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May 21, 2024

Infinite Canvas: Sahiba Madan of Kalakaari Haath transforms spaces with her Gond art-inspired illustrations

Aliya Ladhabhoy 

Stark white walls serve as the perfect canvas for painting indigo hued birds and a herd of deer amidst lush green trees, discovered Sahiba Madan, founder of Kalakaari Haath, an architecture, design and illustration studio. While Madan always liked hand illustrations and often turned to it for projects in architecture college, it was a last-minute freelance assignment that led her to explore mystical Gond art-inspired illustrations as a tool to enhance spaces.
“One day, a senior from my college asked me to help him decorate a sample flat. Given the tight deadline and cost constraints, we decided that hand-painted illustrations on the walls would uplift the overall décor. Back then, I was researching Gond paintings, a tribal art form from Madhya Pradesh.
Taking inspiration from the style, I created large murals for different spaces in the home,” shared Madan.She received an overwhelming response and decided to look at space as an infinite canvas. “Art can be intimidating while illustrations are more approachable,” stated Madan, adding, “It allows you to communicate a concept.”
Madan began to use illustrations to create a mood. One of the breakthrough projects which Madan worked on was a women’s health care hospital in Surat. She took a broader theme such as life on earth, in water and beyond to create dreamy illustrations. These were splashed across doctors’ rooms, the operating rooms and even the washrooms! The décor was rustic like one would find in a home, rather than the pristine white environs of other hospitals.
For Madan, hand-painted illustrations soon gave way to wall decals. “I couldn’t spend days at a site and paint alone. To manage time and cost, I looked at materials through which we could resolve logistical problems. We arrived at wall decals. It is like a tattoo which can be applied to any surface, but it can’t be reused once it is taken off.” Soon Madan expanded her team and the design studio was working on multiple sites across the country.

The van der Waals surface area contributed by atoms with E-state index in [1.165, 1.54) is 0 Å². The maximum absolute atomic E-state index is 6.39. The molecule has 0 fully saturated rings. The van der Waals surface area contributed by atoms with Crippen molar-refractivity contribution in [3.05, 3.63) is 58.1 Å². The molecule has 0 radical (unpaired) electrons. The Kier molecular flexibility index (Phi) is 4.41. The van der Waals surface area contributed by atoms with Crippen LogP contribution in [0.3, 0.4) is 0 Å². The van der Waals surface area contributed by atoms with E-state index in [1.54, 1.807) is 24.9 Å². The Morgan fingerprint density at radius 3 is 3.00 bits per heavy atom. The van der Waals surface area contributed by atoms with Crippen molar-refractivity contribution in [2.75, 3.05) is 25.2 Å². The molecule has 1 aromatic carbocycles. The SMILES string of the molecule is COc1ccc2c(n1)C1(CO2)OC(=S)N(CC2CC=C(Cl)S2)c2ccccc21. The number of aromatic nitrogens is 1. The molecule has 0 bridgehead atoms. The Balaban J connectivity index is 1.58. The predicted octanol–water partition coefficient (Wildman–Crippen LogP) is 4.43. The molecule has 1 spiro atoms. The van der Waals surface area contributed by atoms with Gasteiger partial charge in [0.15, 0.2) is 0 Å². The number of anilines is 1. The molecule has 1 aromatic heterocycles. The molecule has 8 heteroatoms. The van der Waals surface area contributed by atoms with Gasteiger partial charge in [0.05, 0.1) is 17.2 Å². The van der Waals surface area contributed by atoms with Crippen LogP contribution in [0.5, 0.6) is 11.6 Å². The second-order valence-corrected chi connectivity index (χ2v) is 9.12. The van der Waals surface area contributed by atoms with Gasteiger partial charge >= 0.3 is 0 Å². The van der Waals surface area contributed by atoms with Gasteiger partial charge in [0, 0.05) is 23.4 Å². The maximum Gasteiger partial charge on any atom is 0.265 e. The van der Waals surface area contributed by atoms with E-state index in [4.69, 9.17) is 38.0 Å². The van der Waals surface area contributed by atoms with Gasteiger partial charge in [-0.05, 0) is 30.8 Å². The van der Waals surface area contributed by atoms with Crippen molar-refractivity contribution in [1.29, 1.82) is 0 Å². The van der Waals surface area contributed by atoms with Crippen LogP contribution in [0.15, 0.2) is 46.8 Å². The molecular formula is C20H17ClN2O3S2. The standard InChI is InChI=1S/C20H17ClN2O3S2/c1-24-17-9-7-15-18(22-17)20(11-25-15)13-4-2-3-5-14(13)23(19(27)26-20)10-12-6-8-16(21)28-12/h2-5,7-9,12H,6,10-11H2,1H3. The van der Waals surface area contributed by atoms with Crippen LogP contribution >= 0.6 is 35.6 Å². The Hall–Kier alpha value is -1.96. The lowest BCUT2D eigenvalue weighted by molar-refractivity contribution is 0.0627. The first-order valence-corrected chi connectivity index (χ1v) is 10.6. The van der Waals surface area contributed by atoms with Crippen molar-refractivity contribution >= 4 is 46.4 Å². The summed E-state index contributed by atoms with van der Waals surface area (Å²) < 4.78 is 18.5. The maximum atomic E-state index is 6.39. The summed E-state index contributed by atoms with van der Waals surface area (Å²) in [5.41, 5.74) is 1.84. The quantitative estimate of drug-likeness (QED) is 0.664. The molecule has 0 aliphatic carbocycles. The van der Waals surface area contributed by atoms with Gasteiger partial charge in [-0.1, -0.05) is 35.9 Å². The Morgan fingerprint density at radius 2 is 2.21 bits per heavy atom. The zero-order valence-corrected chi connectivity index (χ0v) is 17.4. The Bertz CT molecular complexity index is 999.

When decals of two pigeons which were supposed to be part of a bigger artwork became extras, Madan happened to place them near a switchboard and put a photo of it on Instagram.
“People went crazy over it. You can stick it anywhere around the house. We took a long time to launch it as a product because we thought people were only interested in the larger decals. These stickers are the most successful product right now. It also has a DIY feel and is reasonably priced from Rs. 500 onwards,” Madan informs.
The design studio dabbles in projects across design disciplines – home décor, furniture and more. “Design is so fluid. With a little technical information, you can find your way into any field of design. We are always trying to explore different disciplines.”
Madan and her team are currently finding interesting ways to adapt the same concept in different mediums — such as three-dimensional versions of their Gond illustrations as platters and key holders. They have also relaunched their wallpaper range at better price points.
The tribal art form of Madhya Pradesh continues to influence Madan’s work. “I personally like using pen as a medium and it was one of the reasons why I was drawn to the art form. It is line and pattern intensive and is such a challenging style. What I find most beautiful about Gond art is that nothing is literal — a deer’s antelopes will develop into a tree or an illustration of an adult elephant will have baby elephants intertwined with it. It reveals complex layers which is a beautiful form of storytelling,” shares the young entrepreneur.
While Madan is happy that her work creates greater awareness about the tribal art form, her ultimate goal is to educate traditional Gond artists to expand their creative application with wall tattoos, while she herself can take up the role of a curator.

Pratishtha Rana


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